I think, regarding the community, London has always been entrepreneurial by default. The fact that when you leave your country in search of greener pastures, you tend to be aspirational. Most Ghanaians came over to the UK, London specifically, in order to either further their education – pursue university further education degrees – or in pursuit of better paying jobs, so they came as economic migrants. By default, there’s a really aspirational quality to the reasons why they came over. When a lot of Ghanaian immigrants came to the country, they weren’t able to find jobs that fitted their qualifications and education. Because of that, a lot of them started their own businesses. There is this really large community of entrepreneurial Ghanaians who set up shop. Whether they started local supermarkets in the areas where they settled in or they started import/export businesses, exporting things from the UK back to Ghana and building shops back there. I think there’s also this undercurrent of entrepreneurialism and it’s something I’ve definitely benefited from.
Do you collaborate with each other?
Absolutely. I mean, one thing you may note is, one of our limited-edition artisanal chocolate bars, we tend to collaborate with other small business owners across the food and beverage industry. For example, we have a chin chin chocolate bar, chin chin being one of the most popular Ghanaian/Nigerian snacks. It’s kind of like a biscuit. There’s a local bakery in Tottenham called Uncle John’s Bakery and they are Ghanaian-owned, they’ve been around for the last 30 odd years. We use they’re chin chin in our chocolate. So for us, this is a beautiful collaboration, there’s also sort of the perfect harmony of our African heritage in that we’re using a snack that we all enjoy back now. But it’s also a bit of innovation because in typical chocolates you would never find an African product like chin chin being infused in chocolate. We’re really trying to push the envelope as far as paying homage to where we come from, our culture, our heritage, but also trying to do new things and be as creative as possible. And I guess, educate new consumers, our customers, about our heritage and get them involved as well. We’ve got so many customers who have never engaged with food products like chin chin or plantain chips before. And they love it. It’s an introduction to our culture, they’re learning, they’re enjoying it. I guess, in a way, it’s bridging the gap between different cultures.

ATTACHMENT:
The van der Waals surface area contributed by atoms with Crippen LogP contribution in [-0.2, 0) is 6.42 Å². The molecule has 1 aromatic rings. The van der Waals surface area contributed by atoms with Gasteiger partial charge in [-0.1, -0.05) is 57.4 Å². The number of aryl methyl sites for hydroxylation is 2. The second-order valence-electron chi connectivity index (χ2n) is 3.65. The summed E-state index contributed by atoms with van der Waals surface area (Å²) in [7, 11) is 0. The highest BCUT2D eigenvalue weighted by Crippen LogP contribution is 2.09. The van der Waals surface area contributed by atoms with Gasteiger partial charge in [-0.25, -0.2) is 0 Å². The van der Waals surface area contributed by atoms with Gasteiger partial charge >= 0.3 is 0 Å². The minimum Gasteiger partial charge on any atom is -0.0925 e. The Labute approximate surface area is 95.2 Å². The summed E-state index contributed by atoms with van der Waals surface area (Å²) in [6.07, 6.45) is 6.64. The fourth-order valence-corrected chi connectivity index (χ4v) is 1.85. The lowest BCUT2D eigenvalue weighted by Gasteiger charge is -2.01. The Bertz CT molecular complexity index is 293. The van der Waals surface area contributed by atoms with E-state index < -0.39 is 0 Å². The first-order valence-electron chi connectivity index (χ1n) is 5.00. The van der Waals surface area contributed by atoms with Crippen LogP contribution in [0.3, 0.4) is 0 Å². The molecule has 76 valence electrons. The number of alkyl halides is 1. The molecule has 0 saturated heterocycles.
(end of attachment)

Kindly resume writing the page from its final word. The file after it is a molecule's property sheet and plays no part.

It’s a great thing we see more and more black-owned businesses every year, what do you think is still missing to allow more and more people of colour to start their own business?
Yeah, that’s a good question. One of the biggest challenges to starting one’s business has always been access to capital, access to finance. People of colour, people in the black and ethnic minority community in the UK have disproportionately not been given the same access to credit from the bank. It’s been a lot harder to do so. That’s one barrier. I think there’s also been an issue around the marketing of goods and services provided by entrepreneurs from the black community or, in that, once people do set up shop, they’re not readily patronised. It tends to be more of a local consumption, as opposed to, where you want to grow and scale a business and be successful, the wider further you can cast your net, the likelihood is, the more successful you’re going to be. I guess it’s about driving awareness and getting the structural support, both from consumers, but also from the powers that be. Whether that be local authorities or whether that be the central government, providing support by way of grants, loans, interest-free loans, as well as just really promoting these businesses wherever we can. For example, if your business is setting up shop in Peckham, one of the easiest incentives you can give to allow people to start a business is, for example, subsidising or completely reducing business rates. I was born and raised in Peckham. And overtime, I’ve seen how Peckham has increasingly become expensive, as far as business rates and just being able to set up shop there. Some of the local businesses have been there for the last 30, 40 years, who have immigrated from countries like Ghana and Nigeria, they’re now struggling to make ends meet because the overheads are continually growing. And it’s not as though their business is growing as well in terms of the patronage. So that’s one of the barriers and issues that black-owned businesses tend to face nowadays, but I think this has also been mitigated in part by the rise of social media. I would encourage and I’ll definitely say that, for people who want to, people of black heritage, who want to start a business, they should definitely try to go the e commerce route or capitalise on that route as much as possible because it sort of overcomes some of the structural challenges around having a physical presence, having a physical premises, where rent is extremely expensive or business rates are expensive. If you can do things online and then later on, once you’re able to scale up, get a foothold, then go the route of getting a physical premise.
That’s great advice. Now onto the chocolate: how do you make a finished bar? From the cocoa beans to the product on the shelf.